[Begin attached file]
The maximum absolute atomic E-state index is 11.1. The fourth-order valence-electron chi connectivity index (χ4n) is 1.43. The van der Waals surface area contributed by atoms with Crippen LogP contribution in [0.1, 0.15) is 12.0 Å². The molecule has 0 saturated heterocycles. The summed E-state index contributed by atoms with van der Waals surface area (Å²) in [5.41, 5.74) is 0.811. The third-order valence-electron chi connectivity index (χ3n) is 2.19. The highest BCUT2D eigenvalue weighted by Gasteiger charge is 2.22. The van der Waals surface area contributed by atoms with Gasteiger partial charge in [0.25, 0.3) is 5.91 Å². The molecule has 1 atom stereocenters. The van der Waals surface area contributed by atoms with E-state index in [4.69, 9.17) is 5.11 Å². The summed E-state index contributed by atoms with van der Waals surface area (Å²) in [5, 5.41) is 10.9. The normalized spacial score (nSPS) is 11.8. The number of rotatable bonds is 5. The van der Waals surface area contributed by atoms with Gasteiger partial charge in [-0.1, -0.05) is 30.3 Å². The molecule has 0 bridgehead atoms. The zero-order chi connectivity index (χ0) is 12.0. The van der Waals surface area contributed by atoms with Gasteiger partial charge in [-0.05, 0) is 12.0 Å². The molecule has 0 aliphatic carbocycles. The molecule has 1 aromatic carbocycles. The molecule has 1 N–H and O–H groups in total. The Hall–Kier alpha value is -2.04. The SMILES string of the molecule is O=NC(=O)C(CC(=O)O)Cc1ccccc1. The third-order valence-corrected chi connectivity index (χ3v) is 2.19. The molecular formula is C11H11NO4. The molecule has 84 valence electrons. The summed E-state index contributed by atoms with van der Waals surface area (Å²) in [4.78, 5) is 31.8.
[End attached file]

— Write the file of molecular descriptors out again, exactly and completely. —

The maximum absolute atomic E-state index is 11.1. The fourth-order valence-electron chi connectivity index (χ4n) is 1.43. The van der Waals surface area contributed by atoms with Crippen LogP contribution in [0.1, 0.15) is 12.0 Å². The molecule has 0 saturated heterocycles. The summed E-state index contributed by atoms with van der Waals surface area (Å²) in [5.41, 5.74) is 0.811. The third-order valence-electron chi connectivity index (χ3n) is 2.19. The highest BCUT2D eigenvalue weighted by Gasteiger charge is 2.22. The van der Waals surface area contributed by atoms with Gasteiger partial charge in [0.25, 0.3) is 5.91 Å². The molecule has 1 atom stereocenters. The van der Waals surface area contributed by atoms with E-state index in [4.69, 9.17) is 5.11 Å². The summed E-state index contributed by atoms with van der Waals surface area (Å²) in [5, 5.41) is 10.9. The normalized spacial score (nSPS) is 11.8. The number of rotatable bonds is 5. The van der Waals surface area contributed by atoms with Gasteiger partial charge in [-0.1, -0.05) is 30.3 Å². The molecule has 0 bridgehead atoms. The zero-order chi connectivity index (χ0) is 12.0. The van der Waals surface area contributed by atoms with Gasteiger partial charge in [-0.05, 0) is 12.0 Å². The molecule has 0 aliphatic carbocycles. The molecule has 1 aromatic carbocycles. The molecule has 1 N–H and O–H groups in total. The Hall–Kier alpha value is -2.04. The SMILES string of the molecule is O=NC(=O)C(CC(=O)O)Cc1ccccc1. The third-order valence-corrected chi connectivity index (χ3v) is 2.19. The molecular formula is C11H11NO4. The molecule has 84 valence electrons. The summed E-state index contributed by atoms with van der Waals surface area (Å²) in [4.78, 5) is 31.8.